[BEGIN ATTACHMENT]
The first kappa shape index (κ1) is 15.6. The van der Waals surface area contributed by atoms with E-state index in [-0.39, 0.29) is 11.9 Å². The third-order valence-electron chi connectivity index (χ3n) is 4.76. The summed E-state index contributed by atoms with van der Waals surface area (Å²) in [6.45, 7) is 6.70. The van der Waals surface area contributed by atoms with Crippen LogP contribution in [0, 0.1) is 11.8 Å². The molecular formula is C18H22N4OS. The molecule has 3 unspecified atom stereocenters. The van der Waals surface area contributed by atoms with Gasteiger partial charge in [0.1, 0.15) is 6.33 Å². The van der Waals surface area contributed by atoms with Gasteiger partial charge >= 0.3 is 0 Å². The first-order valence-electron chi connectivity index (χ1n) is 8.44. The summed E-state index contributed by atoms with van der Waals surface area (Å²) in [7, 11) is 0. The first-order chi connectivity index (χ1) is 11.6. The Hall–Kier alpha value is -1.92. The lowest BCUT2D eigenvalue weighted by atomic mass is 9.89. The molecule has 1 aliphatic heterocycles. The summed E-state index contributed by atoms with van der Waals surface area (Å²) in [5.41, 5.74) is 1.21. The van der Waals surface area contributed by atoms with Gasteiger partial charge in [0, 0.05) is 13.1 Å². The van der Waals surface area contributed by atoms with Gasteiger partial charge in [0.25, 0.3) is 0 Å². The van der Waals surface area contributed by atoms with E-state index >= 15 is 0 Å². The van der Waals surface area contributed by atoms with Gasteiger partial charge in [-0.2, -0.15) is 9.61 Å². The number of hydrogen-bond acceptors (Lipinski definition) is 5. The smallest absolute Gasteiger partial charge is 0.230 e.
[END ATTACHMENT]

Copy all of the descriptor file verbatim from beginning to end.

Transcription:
The first kappa shape index (κ1) is 15.6. The van der Waals surface area contributed by atoms with E-state index in [-0.39, 0.29) is 11.9 Å². The third-order valence-electron chi connectivity index (χ3n) is 4.76. The summed E-state index contributed by atoms with van der Waals surface area (Å²) in [6.45, 7) is 6.70. The van der Waals surface area contributed by atoms with Crippen LogP contribution in [0, 0.1) is 11.8 Å². The molecular formula is C18H22N4OS. The molecule has 3 unspecified atom stereocenters. The van der Waals surface area contributed by atoms with Gasteiger partial charge in [0.1, 0.15) is 6.33 Å². The van der Waals surface area contributed by atoms with Gasteiger partial charge >= 0.3 is 0 Å². The first-order valence-electron chi connectivity index (χ1n) is 8.44. The summed E-state index contributed by atoms with van der Waals surface area (Å²) in [7, 11) is 0. The first-order chi connectivity index (χ1) is 11.6. The Hall–Kier alpha value is -1.92. The lowest BCUT2D eigenvalue weighted by atomic mass is 9.89. The molecule has 1 aliphatic heterocycles. The summed E-state index contributed by atoms with van der Waals surface area (Å²) in [5.41, 5.74) is 1.21. The van der Waals surface area contributed by atoms with Gasteiger partial charge in [0, 0.05) is 13.1 Å². The van der Waals surface area contributed by atoms with Gasteiger partial charge in [0.25, 0.3) is 0 Å². The van der Waals surface area contributed by atoms with E-state index >= 15 is 0 Å². The van der Waals surface area contributed by atoms with Gasteiger partial charge in [-0.2, -0.15) is 9.61 Å². The number of hydrogen-bond acceptors (Lipinski definition) is 5. The smallest absolute Gasteiger partial charge is 0.230 e.